An understanding of paranasal sinus anatomy based on important fixed landmarks rather than variable anatomy is critical to ensure safe and complete surgery. The concept of the paranasal surgical box defines the anatomic limits of dissection. The boundaries of the surgical box include the middle turbinate medially, orbital wall laterally, and skull base superiorly. The "vertical component" of the surgical box defines the boundaries of the frontal recess and includes the middle turbinate and intersinus septum medially, medial orbital wall and orbital roof laterally, nasofrontal beak anteriorly, and skull base and posterior table of frontal sinus posteriorly. The paranasal sinuses are divided into anterior, posterior, and sphenoidal functional cavities based on their distinct drainage pathways into the nose. The ultimate goal of surgery is to create a functional sinus cavity. Application of the paranasal surgical box and its vertical component enables the surgeon to view the limits of dissection with a single position of the endoscope. This will ensure complete dissection of the functional sinonasal compartments and effectively avoid leaving behind disconnected cells from the surgical cavity, mucocele formation, mucous recirculation, overcome obstructive phenomenon and enable maximal delivery of topical therapy in the post-operative setting. This article reviews the structure and function of the nasal cartilages and turbinates. It also describes the concept of the paranasal surgical box, key anatomical landmarks and limits of dissection. Normal anatomy and common variants of normal anatomy are discussed.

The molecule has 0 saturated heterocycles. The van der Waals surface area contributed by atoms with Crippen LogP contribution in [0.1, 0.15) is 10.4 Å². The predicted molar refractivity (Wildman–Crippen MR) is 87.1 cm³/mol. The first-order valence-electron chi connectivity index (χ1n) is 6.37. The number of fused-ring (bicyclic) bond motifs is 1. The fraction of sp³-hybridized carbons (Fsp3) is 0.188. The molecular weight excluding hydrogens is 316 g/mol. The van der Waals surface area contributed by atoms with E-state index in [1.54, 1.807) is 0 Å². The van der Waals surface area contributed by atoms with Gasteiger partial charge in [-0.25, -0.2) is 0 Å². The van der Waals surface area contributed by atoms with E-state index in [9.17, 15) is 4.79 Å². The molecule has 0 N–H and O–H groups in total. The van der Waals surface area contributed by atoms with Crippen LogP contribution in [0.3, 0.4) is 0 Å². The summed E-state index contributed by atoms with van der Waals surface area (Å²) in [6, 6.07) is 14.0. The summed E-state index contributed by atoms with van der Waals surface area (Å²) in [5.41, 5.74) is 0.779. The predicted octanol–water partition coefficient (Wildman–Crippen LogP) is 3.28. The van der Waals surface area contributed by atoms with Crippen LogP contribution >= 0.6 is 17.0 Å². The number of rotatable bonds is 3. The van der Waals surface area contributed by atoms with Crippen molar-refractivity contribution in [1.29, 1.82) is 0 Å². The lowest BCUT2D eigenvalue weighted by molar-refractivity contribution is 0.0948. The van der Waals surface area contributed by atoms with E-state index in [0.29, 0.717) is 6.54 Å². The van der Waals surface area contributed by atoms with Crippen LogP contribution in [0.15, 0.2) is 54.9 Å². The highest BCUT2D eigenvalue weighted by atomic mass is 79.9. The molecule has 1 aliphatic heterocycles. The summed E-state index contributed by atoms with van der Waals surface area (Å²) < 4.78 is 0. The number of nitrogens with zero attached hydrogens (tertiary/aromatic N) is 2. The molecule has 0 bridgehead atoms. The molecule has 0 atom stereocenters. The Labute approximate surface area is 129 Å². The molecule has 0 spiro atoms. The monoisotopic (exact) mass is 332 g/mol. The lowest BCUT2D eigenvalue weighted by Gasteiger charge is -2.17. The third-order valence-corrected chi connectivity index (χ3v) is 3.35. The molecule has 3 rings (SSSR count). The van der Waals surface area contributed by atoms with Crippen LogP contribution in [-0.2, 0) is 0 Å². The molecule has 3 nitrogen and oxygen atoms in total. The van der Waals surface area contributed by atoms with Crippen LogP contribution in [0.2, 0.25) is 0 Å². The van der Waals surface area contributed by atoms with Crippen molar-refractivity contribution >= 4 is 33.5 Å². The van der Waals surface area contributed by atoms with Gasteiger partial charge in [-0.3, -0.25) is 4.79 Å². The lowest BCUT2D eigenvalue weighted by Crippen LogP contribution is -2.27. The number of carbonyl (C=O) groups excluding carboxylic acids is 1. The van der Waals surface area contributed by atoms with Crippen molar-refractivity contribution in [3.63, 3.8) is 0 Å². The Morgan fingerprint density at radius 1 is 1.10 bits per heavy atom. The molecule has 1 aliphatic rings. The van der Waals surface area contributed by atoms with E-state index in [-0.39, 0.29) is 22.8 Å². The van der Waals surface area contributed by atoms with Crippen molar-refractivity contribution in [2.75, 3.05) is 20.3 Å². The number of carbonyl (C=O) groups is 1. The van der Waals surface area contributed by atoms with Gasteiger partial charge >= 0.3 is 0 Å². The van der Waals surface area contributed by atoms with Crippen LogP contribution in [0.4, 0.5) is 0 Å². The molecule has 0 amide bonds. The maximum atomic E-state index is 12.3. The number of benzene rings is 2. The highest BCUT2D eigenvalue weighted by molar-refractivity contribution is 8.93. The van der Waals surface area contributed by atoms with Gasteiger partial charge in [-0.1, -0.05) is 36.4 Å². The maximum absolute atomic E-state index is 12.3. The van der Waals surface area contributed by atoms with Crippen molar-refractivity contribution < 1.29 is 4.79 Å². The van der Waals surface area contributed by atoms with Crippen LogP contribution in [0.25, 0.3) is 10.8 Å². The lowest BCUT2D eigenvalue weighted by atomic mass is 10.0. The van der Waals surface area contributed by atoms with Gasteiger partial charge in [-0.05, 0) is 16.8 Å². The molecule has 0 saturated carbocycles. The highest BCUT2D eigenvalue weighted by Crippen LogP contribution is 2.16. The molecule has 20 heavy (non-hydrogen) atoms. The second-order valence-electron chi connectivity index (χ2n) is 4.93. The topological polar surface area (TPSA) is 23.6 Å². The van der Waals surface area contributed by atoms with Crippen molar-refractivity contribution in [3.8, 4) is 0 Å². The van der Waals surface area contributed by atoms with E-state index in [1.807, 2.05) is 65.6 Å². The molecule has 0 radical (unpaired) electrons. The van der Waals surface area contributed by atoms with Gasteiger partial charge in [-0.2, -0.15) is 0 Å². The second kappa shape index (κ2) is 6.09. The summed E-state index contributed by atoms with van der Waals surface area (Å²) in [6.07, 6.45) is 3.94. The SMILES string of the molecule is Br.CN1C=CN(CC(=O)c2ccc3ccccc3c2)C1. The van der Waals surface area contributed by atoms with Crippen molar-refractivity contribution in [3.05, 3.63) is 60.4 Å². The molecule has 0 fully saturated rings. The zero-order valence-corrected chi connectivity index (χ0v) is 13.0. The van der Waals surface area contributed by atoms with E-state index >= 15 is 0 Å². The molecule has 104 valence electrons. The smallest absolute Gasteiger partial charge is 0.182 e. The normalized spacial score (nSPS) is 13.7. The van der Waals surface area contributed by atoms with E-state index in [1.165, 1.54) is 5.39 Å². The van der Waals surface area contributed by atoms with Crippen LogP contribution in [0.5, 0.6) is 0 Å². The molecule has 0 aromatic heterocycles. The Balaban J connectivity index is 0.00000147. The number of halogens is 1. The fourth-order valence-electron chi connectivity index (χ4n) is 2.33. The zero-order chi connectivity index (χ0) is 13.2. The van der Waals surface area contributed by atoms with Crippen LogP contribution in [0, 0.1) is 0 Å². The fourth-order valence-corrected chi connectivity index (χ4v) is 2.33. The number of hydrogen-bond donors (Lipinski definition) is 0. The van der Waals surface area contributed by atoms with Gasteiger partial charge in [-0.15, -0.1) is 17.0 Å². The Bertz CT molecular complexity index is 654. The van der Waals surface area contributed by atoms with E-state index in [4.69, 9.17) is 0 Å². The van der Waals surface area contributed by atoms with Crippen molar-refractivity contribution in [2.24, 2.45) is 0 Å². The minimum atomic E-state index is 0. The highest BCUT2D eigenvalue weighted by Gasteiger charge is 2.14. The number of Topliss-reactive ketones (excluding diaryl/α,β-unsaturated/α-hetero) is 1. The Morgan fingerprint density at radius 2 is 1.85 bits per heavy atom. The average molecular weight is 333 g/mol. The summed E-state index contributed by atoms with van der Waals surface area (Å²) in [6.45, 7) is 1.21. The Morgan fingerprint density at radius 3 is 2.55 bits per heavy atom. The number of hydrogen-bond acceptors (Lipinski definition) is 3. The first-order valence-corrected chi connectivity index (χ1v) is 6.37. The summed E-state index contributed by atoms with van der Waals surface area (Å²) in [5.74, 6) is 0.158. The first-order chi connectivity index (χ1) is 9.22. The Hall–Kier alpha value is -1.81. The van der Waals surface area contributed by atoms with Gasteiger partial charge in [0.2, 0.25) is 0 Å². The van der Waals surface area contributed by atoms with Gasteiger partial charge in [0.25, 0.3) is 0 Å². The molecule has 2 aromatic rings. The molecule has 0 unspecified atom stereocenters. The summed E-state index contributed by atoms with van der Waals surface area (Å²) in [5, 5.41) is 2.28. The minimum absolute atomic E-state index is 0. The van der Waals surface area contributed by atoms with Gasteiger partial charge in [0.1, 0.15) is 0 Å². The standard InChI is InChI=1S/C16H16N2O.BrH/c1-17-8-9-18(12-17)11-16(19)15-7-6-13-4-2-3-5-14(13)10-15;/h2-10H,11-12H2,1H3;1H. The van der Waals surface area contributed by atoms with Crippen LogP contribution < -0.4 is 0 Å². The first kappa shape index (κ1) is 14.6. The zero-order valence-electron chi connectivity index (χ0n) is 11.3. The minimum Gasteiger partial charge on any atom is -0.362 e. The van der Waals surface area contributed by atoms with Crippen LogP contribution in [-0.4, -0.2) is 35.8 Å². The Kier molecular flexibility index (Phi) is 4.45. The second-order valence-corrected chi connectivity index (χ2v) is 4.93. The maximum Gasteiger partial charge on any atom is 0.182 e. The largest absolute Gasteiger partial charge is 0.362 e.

- AGGER NASI CELL